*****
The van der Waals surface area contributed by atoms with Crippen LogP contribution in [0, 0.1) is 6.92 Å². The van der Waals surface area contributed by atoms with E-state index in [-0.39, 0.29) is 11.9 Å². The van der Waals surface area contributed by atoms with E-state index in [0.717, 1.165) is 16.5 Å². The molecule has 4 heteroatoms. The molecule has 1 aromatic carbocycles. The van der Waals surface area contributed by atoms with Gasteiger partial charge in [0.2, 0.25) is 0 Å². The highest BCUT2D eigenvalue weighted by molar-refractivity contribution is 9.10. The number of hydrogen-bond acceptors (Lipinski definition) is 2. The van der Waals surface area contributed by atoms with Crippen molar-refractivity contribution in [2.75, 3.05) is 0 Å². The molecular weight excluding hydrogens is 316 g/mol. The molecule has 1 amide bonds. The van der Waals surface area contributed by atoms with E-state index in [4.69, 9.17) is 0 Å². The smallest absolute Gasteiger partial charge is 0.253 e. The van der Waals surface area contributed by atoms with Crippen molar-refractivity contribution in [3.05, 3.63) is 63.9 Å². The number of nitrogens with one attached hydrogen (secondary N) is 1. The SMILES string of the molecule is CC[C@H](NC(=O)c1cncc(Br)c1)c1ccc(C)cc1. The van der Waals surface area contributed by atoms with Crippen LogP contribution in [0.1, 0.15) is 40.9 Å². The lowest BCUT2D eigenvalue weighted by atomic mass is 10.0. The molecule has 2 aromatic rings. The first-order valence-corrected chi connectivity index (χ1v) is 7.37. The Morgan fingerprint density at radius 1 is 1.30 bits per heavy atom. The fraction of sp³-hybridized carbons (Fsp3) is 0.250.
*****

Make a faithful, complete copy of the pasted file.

The van der Waals surface area contributed by atoms with Crippen LogP contribution in [0, 0.1) is 6.92 Å². The van der Waals surface area contributed by atoms with E-state index in [-0.39, 0.29) is 11.9 Å². The van der Waals surface area contributed by atoms with E-state index in [0.717, 1.165) is 16.5 Å². The molecule has 4 heteroatoms. The molecule has 1 aromatic carbocycles. The van der Waals surface area contributed by atoms with Gasteiger partial charge in [0.2, 0.25) is 0 Å². The highest BCUT2D eigenvalue weighted by molar-refractivity contribution is 9.10. The number of hydrogen-bond acceptors (Lipinski definition) is 2. The van der Waals surface area contributed by atoms with Crippen molar-refractivity contribution in [2.75, 3.05) is 0 Å². The molecular weight excluding hydrogens is 316 g/mol. The molecule has 1 amide bonds. The van der Waals surface area contributed by atoms with E-state index in [4.69, 9.17) is 0 Å². The smallest absolute Gasteiger partial charge is 0.253 e. The van der Waals surface area contributed by atoms with Crippen molar-refractivity contribution in [3.05, 3.63) is 63.9 Å². The number of nitrogens with one attached hydrogen (secondary N) is 1. The SMILES string of the molecule is CC[C@H](NC(=O)c1cncc(Br)c1)c1ccc(C)cc1. The van der Waals surface area contributed by atoms with Crippen LogP contribution in [0.1, 0.15) is 40.9 Å². The lowest BCUT2D eigenvalue weighted by atomic mass is 10.0. The molecule has 2 aromatic rings. The first-order valence-corrected chi connectivity index (χ1v) is 7.37. The Morgan fingerprint density at radius 1 is 1.30 bits per heavy atom. The fraction of sp³-hybridized carbons (Fsp3) is 0.250.